Olivia de Havilland’s feud with sister Joan Fontaine began as a sibling rivalry and turned out to be pretty ugly down the road. Of course, many may believe that the rivalry really began when Joan won an Oscar for Best Actress in 1942, in the same category that de Havilland was nominated for as well. However, NY Post alleges that the rivalry began many years before that instance.
Being just one year apart in age, Joan died back in 2013 at the age of 96 (at least one thing they have in common is longevity). Joan even once reportedly said, “I remember not one act of kindness from Olivia all through my childhood. She so hated the idea of having a sibling she wouldn’t go near my crib.”
The feud between Olivia de Havilland and Joan Fontaine began when they were young
The root of their feud begins early on when their parents split and their father went back to his mistress. Joan took a liking to their new stepfather, George Fontaine, but de Havilland never liked him. De Havilland had never openly spoken about their feud, but Joan had been fairly vocal about it. So much so, that in her 1978 autobiography No Bed of Roses, she credits de Havilland’s issue with resentment to sharing parental attention with a sibling.
Even at 9 years old, de Havilland had received a school assignment on writing a fake will and testament. She allegedly writes, “I bequeath all my beauty to my younger sister, Joan, since she has none.” It only got worse after Joan received an offer to play the role of Melanie Hamilton Wilkes in Gone With the Wind, the film that de Havilland is most known for. However, we all know that Joan recommended her sister for the role.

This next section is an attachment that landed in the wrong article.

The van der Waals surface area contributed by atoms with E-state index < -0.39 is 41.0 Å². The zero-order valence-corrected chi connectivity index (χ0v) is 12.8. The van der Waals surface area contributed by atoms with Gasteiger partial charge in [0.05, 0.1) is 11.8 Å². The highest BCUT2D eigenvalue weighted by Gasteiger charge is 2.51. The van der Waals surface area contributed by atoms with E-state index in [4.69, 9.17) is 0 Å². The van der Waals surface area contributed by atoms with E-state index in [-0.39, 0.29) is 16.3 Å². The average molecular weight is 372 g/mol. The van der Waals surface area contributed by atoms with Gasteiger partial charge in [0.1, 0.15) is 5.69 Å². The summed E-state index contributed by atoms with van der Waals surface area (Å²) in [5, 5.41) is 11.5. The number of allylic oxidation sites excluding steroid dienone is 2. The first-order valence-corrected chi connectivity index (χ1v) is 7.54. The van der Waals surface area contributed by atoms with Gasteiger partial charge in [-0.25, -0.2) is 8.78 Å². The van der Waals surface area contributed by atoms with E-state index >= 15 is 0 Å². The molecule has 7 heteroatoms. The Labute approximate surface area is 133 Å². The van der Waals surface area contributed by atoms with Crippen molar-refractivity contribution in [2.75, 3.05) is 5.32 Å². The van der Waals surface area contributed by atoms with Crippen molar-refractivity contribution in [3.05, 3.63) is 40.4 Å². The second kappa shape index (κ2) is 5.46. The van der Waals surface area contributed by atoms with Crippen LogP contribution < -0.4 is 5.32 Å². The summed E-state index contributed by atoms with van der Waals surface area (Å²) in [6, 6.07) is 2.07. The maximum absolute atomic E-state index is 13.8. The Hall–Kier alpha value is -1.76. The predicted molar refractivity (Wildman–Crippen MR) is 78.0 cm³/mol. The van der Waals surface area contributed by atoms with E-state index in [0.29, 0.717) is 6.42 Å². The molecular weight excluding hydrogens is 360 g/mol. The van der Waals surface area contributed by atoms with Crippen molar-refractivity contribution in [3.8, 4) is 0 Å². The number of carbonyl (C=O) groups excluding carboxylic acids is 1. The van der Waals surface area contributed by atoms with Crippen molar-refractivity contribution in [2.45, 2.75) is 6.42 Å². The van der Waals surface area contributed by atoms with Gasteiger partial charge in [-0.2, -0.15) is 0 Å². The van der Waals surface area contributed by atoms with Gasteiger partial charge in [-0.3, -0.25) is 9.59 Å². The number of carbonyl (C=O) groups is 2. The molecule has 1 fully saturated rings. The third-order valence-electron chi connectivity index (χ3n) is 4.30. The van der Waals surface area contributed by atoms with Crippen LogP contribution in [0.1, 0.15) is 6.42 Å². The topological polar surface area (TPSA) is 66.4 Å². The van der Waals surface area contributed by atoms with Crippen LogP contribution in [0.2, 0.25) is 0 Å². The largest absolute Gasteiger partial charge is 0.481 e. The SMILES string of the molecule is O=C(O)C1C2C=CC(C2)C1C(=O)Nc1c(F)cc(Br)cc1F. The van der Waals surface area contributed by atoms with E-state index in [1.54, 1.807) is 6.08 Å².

Joan’s memoir tells all about their rocky relationship
Joan actually once opened up about how she regrets doing just that. “I made a tremendous mistake and I have regretted it always,” she says in her memoir. “Because it was George Cukor [who initially directed the film], I wore some rather chic clothes. He said ‘Oh you’re much too stylish for the role that I want you to do.’ And I said, ‘Well, what about my sister?’ And he said, ‘Who’s your sister?’ I explained. And he said, ‘Thank you.’ And that’s how Olivia got that role.”
Moreover, in 1940, de Havilland was nominated for a Best Supporting Actress Oscar for that film, and failed to acknowledge her sister for the boost. The feud was not just passive-aggressiveness, it also became fairly physical. In 1933, 17-year-old de Havilland broke one of Fontaine’s collarbones by pushing her into a pool and jumping on her. And, although Joan beat out her sister for a win in 1942, de Havilland would get her time to shine. In ’46, she would win an Oscar for her performance in To Each His Own… but, when Joan extended a handshake to congratulate her, de Havilland refused. Yikes.
The one thing that de Havilland has said about their relationship
“I went over to congratulate her as I would have done to any winner,” Joan writes in her memoir. “She took one look at me, ignored my hand, clutched her Oscar and wheeled away.” De Havilland did once offer some insight into their relationship. “On my part, it was always loving, but sometimes estranged and, in the later years, severed,” she says. “Dragon Lady, as I eventually decided to call her, was a brilliant, multi-talented person, but with an astigmatism in her perception of people and events which often caused her to react in an unfair and even injurious way.”